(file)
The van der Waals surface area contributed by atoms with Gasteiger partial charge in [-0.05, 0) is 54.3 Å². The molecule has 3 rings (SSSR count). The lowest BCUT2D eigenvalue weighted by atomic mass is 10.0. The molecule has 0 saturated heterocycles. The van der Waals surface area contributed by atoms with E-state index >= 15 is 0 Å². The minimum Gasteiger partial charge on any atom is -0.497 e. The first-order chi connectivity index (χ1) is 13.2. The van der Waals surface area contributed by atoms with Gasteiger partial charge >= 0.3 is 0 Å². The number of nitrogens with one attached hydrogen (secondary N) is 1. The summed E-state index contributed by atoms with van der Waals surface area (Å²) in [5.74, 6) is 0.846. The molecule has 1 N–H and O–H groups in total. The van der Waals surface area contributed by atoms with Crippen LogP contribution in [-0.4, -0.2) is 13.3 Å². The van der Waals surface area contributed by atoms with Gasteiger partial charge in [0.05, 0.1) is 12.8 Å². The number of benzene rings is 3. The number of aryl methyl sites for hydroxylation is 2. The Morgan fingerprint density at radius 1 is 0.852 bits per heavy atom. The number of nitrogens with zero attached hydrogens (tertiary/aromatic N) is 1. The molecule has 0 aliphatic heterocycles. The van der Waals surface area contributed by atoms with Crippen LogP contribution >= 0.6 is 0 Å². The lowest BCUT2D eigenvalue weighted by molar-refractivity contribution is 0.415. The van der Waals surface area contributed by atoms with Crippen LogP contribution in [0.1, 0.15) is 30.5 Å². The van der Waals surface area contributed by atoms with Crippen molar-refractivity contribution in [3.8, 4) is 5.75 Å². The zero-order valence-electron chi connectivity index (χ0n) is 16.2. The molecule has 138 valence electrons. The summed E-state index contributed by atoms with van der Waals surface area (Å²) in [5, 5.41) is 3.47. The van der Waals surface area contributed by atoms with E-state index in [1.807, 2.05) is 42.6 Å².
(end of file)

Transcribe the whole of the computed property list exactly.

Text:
The van der Waals surface area contributed by atoms with Gasteiger partial charge in [-0.05, 0) is 54.3 Å². The molecule has 3 rings (SSSR count). The lowest BCUT2D eigenvalue weighted by atomic mass is 10.0. The molecule has 0 saturated heterocycles. The van der Waals surface area contributed by atoms with E-state index >= 15 is 0 Å². The minimum Gasteiger partial charge on any atom is -0.497 e. The first-order chi connectivity index (χ1) is 13.2. The van der Waals surface area contributed by atoms with Gasteiger partial charge >= 0.3 is 0 Å². The number of nitrogens with one attached hydrogen (secondary N) is 1. The summed E-state index contributed by atoms with van der Waals surface area (Å²) in [5.74, 6) is 0.846. The molecule has 1 N–H and O–H groups in total. The van der Waals surface area contributed by atoms with Crippen LogP contribution in [-0.4, -0.2) is 13.3 Å². The van der Waals surface area contributed by atoms with Gasteiger partial charge in [0.05, 0.1) is 12.8 Å². The number of benzene rings is 3. The number of aryl methyl sites for hydroxylation is 2. The Morgan fingerprint density at radius 1 is 0.852 bits per heavy atom. The number of nitrogens with zero attached hydrogens (tertiary/aromatic N) is 1. The molecule has 0 aliphatic heterocycles. The van der Waals surface area contributed by atoms with Crippen LogP contribution >= 0.6 is 0 Å². The lowest BCUT2D eigenvalue weighted by molar-refractivity contribution is 0.415. The van der Waals surface area contributed by atoms with Crippen LogP contribution in [0.1, 0.15) is 30.5 Å². The van der Waals surface area contributed by atoms with Crippen molar-refractivity contribution in [3.8, 4) is 5.75 Å². The zero-order valence-electron chi connectivity index (χ0n) is 16.2. The molecule has 138 valence electrons. The summed E-state index contributed by atoms with van der Waals surface area (Å²) in [5, 5.41) is 3.47. The van der Waals surface area contributed by atoms with E-state index in [1.807, 2.05) is 42.6 Å².